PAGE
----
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Ford FE Stroker Build

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Guardian of the Galaxie 

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How Ford’s FE Engine Rose from the Ashes of Disaster to Become a Versatile Veteran

Ford’s FE engine has had a rich history that, today, is often overlooked or at least misunderstood. Many of us who have been around awhile have heard the term FE, but not a lot of people of today’s era know much about the engine family this is associated with. 

I had always heard about and seen some of the more popular FE engines such as the 390, 427 and 428 but never had a chance to dive into one. Several years ago, we had the opportunity to build a 390 FE for a customer’s 1962 Galaxie. With the 390 and a four-speed, the car was fun to drive and garnered a sort of nostalgic celebrity status from local fans, but the engine did smoke quite heavily at times and did consume quite a few quarts of oil and would foul several spark plugs on some very short trips around town.

The engine was supposedly rebuilt when my friend had purchased the car, but something was definitely wrong with this power plant. So, we took this opportunity to take the engine out so we could explore an FE engine. We’ll discuss the rebirth of this iconic engine after a brief history lesson.

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Uncertain Beginnings

The FE stands for “Ford Edsel” and was produced from 1958 to 1976. It’s still considered one of Ford’s most versatile platforms and continues to offer engine builders and their customers creative opportunities.

Where did the Edsel name come from? Yes, it’s most often known as the car that was noted as the biggest marketing disaster from Ford, but where did the name come from? Edsel was Henry and Clara Ford’s only son born in 1893 and named after one of Henry’s closest childhood friends, Edsel Ruddiman.

The streamliner that Edsel Ford and E.T. Gregoire built in 1934 doesn’t bear much resemblance to the vehicle ultimately built to honor Edsel’s memory.

Destined to take over the family business, Edsel became the secretary of Ford in 1915. He bought the first MG motorcar that was imported to the U.S and, having a passion for styling, in 1932, Edsel and Ford’s chief designer E.T. Gregorie built a speedster. It was aluminum, boat-tailed V-8 powered automobile that incorporated features that no other automobile had. Some of these features haveappeared on Ford vehicles throughout history.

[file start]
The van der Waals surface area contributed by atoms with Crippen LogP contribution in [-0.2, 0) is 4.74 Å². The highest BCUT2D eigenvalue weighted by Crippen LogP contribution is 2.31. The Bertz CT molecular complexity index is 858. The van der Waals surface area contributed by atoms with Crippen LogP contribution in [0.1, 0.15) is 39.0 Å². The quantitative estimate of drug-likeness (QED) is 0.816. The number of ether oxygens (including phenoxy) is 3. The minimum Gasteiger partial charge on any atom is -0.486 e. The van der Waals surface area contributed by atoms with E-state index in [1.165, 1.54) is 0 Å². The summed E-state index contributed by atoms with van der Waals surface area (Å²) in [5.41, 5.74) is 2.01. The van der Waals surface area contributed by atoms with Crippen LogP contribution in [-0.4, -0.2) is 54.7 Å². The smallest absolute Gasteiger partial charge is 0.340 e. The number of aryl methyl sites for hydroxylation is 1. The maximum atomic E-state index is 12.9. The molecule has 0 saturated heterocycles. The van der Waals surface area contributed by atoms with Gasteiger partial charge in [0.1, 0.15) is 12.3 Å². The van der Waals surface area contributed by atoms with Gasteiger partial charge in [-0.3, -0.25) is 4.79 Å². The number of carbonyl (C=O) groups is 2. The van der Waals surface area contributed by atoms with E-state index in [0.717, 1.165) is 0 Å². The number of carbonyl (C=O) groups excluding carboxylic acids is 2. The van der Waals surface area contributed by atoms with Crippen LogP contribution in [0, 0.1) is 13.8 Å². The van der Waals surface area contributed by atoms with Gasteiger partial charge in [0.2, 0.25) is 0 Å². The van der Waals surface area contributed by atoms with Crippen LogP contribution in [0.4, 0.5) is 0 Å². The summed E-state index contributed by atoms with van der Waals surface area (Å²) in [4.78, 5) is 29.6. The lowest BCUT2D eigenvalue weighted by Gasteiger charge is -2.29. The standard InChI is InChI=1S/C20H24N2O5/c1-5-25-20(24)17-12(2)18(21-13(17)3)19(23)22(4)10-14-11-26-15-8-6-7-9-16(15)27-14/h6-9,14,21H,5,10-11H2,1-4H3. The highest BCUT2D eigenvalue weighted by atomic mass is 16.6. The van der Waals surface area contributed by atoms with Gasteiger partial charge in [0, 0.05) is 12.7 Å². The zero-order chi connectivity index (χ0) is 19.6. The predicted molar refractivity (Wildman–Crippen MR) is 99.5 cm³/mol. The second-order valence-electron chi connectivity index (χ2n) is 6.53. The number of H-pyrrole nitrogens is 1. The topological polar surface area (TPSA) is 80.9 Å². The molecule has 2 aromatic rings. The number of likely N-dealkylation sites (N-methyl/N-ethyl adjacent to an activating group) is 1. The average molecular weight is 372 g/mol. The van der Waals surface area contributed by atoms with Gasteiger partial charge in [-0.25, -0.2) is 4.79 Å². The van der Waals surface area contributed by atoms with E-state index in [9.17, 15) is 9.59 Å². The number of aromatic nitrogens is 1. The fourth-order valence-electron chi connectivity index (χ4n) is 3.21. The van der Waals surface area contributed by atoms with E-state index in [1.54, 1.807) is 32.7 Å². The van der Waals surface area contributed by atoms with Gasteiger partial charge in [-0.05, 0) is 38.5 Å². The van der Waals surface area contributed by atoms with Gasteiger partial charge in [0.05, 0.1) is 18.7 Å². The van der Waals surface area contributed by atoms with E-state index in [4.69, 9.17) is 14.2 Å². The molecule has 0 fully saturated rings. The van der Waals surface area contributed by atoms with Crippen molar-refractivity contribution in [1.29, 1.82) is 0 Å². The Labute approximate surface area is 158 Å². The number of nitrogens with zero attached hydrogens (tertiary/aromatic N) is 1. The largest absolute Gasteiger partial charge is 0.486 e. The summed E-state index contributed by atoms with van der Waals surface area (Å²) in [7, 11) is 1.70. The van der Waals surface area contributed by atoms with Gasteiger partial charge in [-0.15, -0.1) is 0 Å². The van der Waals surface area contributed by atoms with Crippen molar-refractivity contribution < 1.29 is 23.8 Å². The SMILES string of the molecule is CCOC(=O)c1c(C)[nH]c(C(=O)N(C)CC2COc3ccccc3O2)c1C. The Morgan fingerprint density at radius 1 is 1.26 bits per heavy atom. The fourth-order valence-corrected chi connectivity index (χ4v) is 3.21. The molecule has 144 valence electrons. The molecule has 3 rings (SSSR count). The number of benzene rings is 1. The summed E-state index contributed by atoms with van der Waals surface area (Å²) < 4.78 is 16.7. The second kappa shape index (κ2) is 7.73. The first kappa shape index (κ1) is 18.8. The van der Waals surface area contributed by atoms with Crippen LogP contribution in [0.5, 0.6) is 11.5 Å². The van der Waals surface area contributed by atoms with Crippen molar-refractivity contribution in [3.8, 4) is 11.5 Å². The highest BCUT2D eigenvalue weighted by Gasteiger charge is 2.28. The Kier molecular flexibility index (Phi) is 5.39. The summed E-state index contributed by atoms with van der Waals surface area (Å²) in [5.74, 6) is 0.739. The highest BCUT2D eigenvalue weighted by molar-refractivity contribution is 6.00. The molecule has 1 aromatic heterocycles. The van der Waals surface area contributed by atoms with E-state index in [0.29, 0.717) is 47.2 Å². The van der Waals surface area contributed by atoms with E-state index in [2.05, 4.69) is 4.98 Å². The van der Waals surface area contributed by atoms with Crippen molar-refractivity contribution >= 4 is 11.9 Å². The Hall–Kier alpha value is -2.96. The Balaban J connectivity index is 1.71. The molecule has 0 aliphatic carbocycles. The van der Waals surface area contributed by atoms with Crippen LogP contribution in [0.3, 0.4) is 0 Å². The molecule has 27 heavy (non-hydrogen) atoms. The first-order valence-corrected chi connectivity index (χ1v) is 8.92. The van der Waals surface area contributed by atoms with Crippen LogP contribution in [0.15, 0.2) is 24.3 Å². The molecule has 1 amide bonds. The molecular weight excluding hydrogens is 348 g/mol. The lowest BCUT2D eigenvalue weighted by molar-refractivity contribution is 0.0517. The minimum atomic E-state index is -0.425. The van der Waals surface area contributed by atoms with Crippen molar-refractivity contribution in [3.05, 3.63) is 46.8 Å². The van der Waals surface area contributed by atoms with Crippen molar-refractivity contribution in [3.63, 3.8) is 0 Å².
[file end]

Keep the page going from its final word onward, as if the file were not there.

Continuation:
In 1934, Gregorie built another speedster named the Model 40 with more styling and lower ground clearance. The Model 40 has since been restored and is on display in the museum at the Edsel and Eleanor Ford House.

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After becoming president of Ford, Edsel pushed to replace the Model T but Henry would not hear of it. However, due to declining car sales, Henry agreed to let Edsel introduce the Model A. Edsel helped design the body and introduced such features as four-wheel mechanical brakes and the slide-gear transmission. The Model A was a huge success with over 4 million in sales in four years of production.

Edsel went on to introduce the Mercury brand and was responsible for the production of the Lincoln Zephyr and Lincoln Continental. After a battle with stomach cancer, Edsel died in 1943 leaving a legacy to his four children.

However, in the early 1950s, Ford became publicly traded and was no longer owned by family members of Ford. Ford’s research team and found that, although the purpose of the Lincoln was to compete with the Cadillac, the public actually believed that Lincoln competed with Oldsmobile and Buick instead. So Ford Motor Company decided to upgrade the Lincoln Continental and introduce a new automobile to compete in the medium car. With an automobile code named “E” car for experimental, the car that was introduced became known as the “Edsel” in honor of Henry’s son.

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The car-buying public at the time was demanding innovation and technology, and Ford was sure that the Edsel would deliver. The new vehicle employed such innovations as “rolling dome” speedometer, warning lights for low-oil level, parking brake engaged, and engine overheat. It also incorporated Push-Button Teletouch transmission in the center of the steering wheel. Other features included self-adjusting brakes, seat belts, and childproof rear door locks.

However, the Edsel car production went down as one of history’s biggest marketing disasters. Thanks to pricing and styling concepts that the public just could not understand, Edsel came to an end on November 19, 1959. Total car sales were 116,000 less than expected with a company loss of $350 million. If you want to get an idea of the scope of the loss, that amount of money in today’s market would be well over  $2.8 billion

What wasn’t a failure was the engine that powered that car. The FE engine was designed to be a medium sized engine capable of producing more power than a small block with less weight than a big block for medium sized cars.